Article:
VIENNA - A deadline for Iran to answer U.N. nuclear watchdog questions about suspected atomic bomb research was reached on Monday without any immediate word on whether Tehran had provided the information.
Western officials have long said Iran must address the U.N. agency's suspicions about its work and that this would be an important boost for parallel diplomatic efforts to end a decade-old dispute over the country's nuclear program.
Washington and its allies have accused Iran of working to produce an atomic weapons capability, raising fears of a new Middle East war. Iran has dismissed the accusations, saying its work is focused on generating electricity and other peaceful projects.
Diplomats told Reuters last week that the long-running inquiry by the International Atomic Energy Agency (IAEA) appeared to be making only slow headway, casting doubt on whether Iran would fully meet the Aug. 25 target date.
They said there was still time for Iran to respond to the questions, noting that it had occasionally waited until the last minute to make concessions in the past. Officials said Tehran might also provide the information a few days late.
There was no immediate comment from Tehran and the IAEA said it would not comment on the issue on Monday. Diplomats say the watchdog may only release details of any Iranian response in its next quarterly report, expected in early September.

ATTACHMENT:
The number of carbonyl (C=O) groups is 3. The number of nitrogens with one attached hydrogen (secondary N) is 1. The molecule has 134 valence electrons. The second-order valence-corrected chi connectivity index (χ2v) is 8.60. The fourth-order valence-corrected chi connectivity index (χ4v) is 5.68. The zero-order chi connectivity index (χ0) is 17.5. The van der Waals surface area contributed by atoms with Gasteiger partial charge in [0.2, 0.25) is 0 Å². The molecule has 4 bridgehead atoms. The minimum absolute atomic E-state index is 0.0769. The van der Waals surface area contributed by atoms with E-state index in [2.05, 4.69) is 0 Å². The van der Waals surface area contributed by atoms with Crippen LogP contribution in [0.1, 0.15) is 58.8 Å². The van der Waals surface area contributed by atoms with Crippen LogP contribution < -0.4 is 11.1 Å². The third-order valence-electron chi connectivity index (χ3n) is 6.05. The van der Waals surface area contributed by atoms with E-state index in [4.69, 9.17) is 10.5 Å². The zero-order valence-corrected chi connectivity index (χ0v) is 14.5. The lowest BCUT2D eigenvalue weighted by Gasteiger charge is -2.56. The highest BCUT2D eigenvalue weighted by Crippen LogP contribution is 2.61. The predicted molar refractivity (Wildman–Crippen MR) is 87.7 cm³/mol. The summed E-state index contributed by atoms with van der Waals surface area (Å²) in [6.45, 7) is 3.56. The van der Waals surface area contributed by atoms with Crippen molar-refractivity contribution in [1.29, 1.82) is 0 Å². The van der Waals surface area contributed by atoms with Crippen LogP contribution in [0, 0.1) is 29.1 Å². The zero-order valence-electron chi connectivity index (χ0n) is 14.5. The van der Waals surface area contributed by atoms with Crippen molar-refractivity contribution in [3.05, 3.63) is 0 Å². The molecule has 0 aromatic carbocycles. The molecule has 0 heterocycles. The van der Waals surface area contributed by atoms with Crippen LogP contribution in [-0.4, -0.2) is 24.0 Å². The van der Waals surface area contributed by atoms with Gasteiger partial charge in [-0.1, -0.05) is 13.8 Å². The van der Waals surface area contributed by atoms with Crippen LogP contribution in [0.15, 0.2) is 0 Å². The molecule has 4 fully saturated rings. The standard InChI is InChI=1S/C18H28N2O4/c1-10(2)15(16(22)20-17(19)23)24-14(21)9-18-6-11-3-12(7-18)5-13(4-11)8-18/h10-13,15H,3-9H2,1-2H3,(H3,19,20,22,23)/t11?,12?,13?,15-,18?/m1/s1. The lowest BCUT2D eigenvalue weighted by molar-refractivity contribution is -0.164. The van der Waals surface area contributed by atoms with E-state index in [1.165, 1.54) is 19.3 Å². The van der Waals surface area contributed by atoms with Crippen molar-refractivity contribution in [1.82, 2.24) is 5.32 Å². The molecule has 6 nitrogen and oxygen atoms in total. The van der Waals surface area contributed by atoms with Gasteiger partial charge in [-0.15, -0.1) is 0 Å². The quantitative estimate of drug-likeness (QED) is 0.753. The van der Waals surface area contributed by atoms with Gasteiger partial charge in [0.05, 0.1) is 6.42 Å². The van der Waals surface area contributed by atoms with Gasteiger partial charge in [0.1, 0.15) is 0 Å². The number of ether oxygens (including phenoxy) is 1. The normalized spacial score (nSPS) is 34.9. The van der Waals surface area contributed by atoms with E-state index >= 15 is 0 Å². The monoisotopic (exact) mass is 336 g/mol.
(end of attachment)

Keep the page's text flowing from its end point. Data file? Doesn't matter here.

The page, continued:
The Islamic republic has promised to cooperate with the IAEA since Hassan Rouhani, widely seen as a pragmatist, was elected Iranian president in mid-2013.
Tehran agreed in May to take five steps by late August, including information on alleged explosives experimentation, and studies related to calculating nuclear explosive yields.
Western diplomats say Iran needs to help clear up the IAEA's suspicions if it wants to reach a broader diplomatic deal in the separate negotiations with the United States, France, Germany, Britain, China and Russia.
Those talks are focused on persuading Iran to curb its atomic activities in exchange for a lifting of sanctions that are hurting its oil-dependent economy.
With major gaps remaining over what will be permitted in Iran's uranium-enrichment program - activity which can have both civilian and military uses - those talks were extended in July until Nov. 24.
After years of what the West saw as Iranian stonewalling, Iran as a first step in May gave the IAEA information about why it was developing exploding bridge wire detonators, which can be used to set off atomic explosive devices. Iran says they are for civilian use.
The areas that the IAEA wants Iran to address were listed in a report published in the watchdog in 2011 that included a trove of intelligence indicating a concerted weapons program that was halted in 2003, when Iran came under increased international pressure. The intelligence also suggested some activities may later have resumed.